Visiting Eastminster United — Formerly Danforth Methodist — Church, Toronto, Ontario: Solid, Gothic Monumentality
A East End of Toronto landmark — both physical and historical — that is hard to miss
[NB: Among the many notable buildings which are the subject of the hubpages, these may include religious buildings, described as churches, etc.; these descriptions centre on the buildings' architectural and historical interest.]
Situated at 310 Danforth Avenue, in the East End of Toronto, Ontario, the building housing what is now Eastminster United Church (1) began as Danforth Methodist Church (2), begun in 1901 and enlarged after 1921 (3).
Executed in brick, with decorative elements of stone facing, the structure is a strong and monumental statement in Gothic style; within this style — evidenced by the presence of many flying buttresses and by pointed window arching — the flattened window arching and the somewhat squat and square dimensions of the lines of the building are arguably also suggestive of the influence of English Perpendicular style.
Subsequently, together with many other Methodist and Presbyterian churches in mainly English-speaking Canada, Danforth Methodist Church joined the nascent United Church of Canada in 1925; some Methodist and Presbyterian congregations chose to remain outside the new institution.
In 1966 Eastminster United Church amalgamated with North Broadview United (formerly Presbyterian) Church.
Interestingly also, in 1914, Donlands Methodist Church started as an offshoot of Danforth Methodist Church, which eventually became Eastside United Church. In 1983, Donlands Methodist Church amalgamated with Eastminster United Church, thus re-merging with its antecedent of more than 70 years in the past.
The area of Danforth Avenue where Danforth United Church is situated was formerly known as Chester Village; communications with the City of Toronto were greatly enhanced in 1919 by the construction of the Prince Edward Viaduct, over the Don River.
October 31, 2019
(1) I am inclined to believe that the word 'Eastminster' is a perceptive amalgam of a reference to Toronto's East End and to an adapted form of the word 'Westminster', a proper name strongly redolent of the Westminster Confession and of Presbyterianism generally. In the late 19th and early 20th centuries, the East End of Toronto was settled particularly by residents of British origin, among whom many from England were of a Methodist background, while many from Scotland had Presbyterian links. Thus the term 'Eastminster' is suggestive of significant historical awareness.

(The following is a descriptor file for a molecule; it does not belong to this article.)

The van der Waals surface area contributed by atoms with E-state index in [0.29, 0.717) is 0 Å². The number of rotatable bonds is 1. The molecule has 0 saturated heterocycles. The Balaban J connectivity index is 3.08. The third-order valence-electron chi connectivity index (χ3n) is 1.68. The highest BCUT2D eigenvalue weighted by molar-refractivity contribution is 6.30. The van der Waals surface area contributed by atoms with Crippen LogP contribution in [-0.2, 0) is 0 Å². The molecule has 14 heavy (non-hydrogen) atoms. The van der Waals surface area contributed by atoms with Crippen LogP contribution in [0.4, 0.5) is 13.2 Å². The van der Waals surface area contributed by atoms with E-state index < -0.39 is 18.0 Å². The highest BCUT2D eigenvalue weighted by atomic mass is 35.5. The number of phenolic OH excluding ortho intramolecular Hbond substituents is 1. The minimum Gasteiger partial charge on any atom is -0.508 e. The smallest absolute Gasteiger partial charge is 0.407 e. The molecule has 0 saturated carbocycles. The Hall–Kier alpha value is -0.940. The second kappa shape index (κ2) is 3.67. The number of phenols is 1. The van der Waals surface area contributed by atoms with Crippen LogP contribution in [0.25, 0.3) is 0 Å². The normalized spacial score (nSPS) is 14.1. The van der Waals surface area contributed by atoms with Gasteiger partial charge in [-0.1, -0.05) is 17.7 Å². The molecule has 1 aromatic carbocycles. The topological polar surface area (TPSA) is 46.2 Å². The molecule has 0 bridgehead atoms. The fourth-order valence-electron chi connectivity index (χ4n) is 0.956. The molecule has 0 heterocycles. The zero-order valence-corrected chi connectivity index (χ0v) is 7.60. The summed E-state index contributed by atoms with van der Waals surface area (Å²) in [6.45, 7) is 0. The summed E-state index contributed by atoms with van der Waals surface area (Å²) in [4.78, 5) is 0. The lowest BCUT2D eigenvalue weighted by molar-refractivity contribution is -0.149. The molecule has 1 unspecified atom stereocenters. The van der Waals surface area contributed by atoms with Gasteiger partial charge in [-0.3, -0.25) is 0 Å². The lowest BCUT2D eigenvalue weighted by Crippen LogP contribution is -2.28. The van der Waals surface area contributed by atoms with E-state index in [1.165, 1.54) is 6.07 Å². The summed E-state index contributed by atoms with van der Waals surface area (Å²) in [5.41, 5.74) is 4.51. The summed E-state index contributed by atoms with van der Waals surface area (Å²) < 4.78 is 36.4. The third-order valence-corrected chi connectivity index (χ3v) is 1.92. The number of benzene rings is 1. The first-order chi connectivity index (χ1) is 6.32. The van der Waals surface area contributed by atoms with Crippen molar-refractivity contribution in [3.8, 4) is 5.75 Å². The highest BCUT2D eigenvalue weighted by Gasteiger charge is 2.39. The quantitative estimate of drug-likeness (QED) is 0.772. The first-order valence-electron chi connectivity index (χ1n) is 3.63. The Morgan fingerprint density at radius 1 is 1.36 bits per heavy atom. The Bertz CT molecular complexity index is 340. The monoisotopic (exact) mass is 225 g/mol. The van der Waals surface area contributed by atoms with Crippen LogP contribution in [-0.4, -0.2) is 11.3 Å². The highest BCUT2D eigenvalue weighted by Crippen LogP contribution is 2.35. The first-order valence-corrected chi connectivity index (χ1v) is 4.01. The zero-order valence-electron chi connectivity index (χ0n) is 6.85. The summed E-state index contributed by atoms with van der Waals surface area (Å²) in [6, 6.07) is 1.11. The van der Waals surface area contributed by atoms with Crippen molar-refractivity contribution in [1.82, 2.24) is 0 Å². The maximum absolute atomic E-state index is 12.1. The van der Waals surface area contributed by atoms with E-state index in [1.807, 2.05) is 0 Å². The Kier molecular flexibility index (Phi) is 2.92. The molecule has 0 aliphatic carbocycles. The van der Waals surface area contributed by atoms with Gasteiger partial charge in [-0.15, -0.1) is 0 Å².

(2) This Methodist Congregation's origins were in a Methodist mission in Chester Village, which was active in the late 19th century; record show it was based in a structure made of wood. Thus, the monumental building which took form in the early 20th century marked a considerable transition from the former venue.
(3) See also: https://eastendunited.ca/eastminster-united-church/
Also worth seeing
In Toronto itself, other historic church buildings include the Metropolitan United Church, St James's and St. Michael's Cathedrals; a very few of other noted buildings include: the Ontario Legislative Assembly Building, Queen's Park, Old City Hall, Osgoode Hall, Campbell House, Old Fort York.
How to get there: Air Canada, flies to Toronto Pearson Airport, with wide North American and other connections, from where car rental is available. 310 Danforth Avenue, Toronto is close to the Chester station of TTC Subway Route 2, Bloor-Danforth Line. Some facilities may be withdrawn without notice. Please check with the airline or your travel agent for up to date information. For any special border crossing arrangements which may apply to citizens of certain nationalities, please refer to appropriate consular sources.
MJFenn is an independent travel writer based in Ontario, Canada.
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